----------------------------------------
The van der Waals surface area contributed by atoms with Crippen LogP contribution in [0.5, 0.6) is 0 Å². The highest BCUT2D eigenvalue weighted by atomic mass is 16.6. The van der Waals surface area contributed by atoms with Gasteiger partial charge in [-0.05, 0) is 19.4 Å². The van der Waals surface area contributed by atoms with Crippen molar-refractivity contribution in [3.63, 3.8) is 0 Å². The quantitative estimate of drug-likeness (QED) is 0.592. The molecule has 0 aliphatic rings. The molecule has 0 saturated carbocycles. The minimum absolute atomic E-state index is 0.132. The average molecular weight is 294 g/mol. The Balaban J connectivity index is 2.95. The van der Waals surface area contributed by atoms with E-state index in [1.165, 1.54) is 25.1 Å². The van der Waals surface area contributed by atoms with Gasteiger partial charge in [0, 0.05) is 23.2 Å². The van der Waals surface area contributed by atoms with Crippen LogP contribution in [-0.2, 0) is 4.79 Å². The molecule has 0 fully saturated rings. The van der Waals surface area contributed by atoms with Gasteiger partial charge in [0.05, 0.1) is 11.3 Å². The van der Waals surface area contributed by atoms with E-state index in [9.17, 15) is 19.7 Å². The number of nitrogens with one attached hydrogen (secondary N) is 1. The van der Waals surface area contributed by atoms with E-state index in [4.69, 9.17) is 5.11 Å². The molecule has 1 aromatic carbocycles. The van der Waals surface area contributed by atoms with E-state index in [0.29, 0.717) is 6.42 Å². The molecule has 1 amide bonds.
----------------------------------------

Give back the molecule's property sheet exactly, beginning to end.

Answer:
The van der Waals surface area contributed by atoms with Crippen LogP contribution in [0.5, 0.6) is 0 Å². The highest BCUT2D eigenvalue weighted by atomic mass is 16.6. The van der Waals surface area contributed by atoms with Gasteiger partial charge in [-0.05, 0) is 19.4 Å². The van der Waals surface area contributed by atoms with Crippen molar-refractivity contribution in [3.63, 3.8) is 0 Å². The quantitative estimate of drug-likeness (QED) is 0.592. The molecule has 0 aliphatic rings. The molecule has 0 saturated carbocycles. The minimum absolute atomic E-state index is 0.132. The average molecular weight is 294 g/mol. The Balaban J connectivity index is 2.95. The van der Waals surface area contributed by atoms with E-state index in [1.165, 1.54) is 25.1 Å². The van der Waals surface area contributed by atoms with Gasteiger partial charge in [0, 0.05) is 23.2 Å². The van der Waals surface area contributed by atoms with Crippen LogP contribution in [-0.2, 0) is 4.79 Å². The molecule has 0 fully saturated rings. The van der Waals surface area contributed by atoms with Gasteiger partial charge in [0.05, 0.1) is 11.3 Å². The van der Waals surface area contributed by atoms with E-state index in [9.17, 15) is 19.7 Å². The number of nitrogens with one attached hydrogen (secondary N) is 1. The van der Waals surface area contributed by atoms with E-state index in [4.69, 9.17) is 5.11 Å². The molecule has 1 aromatic carbocycles. The van der Waals surface area contributed by atoms with E-state index in [0.29, 0.717) is 6.42 Å². The molecule has 1 amide bonds.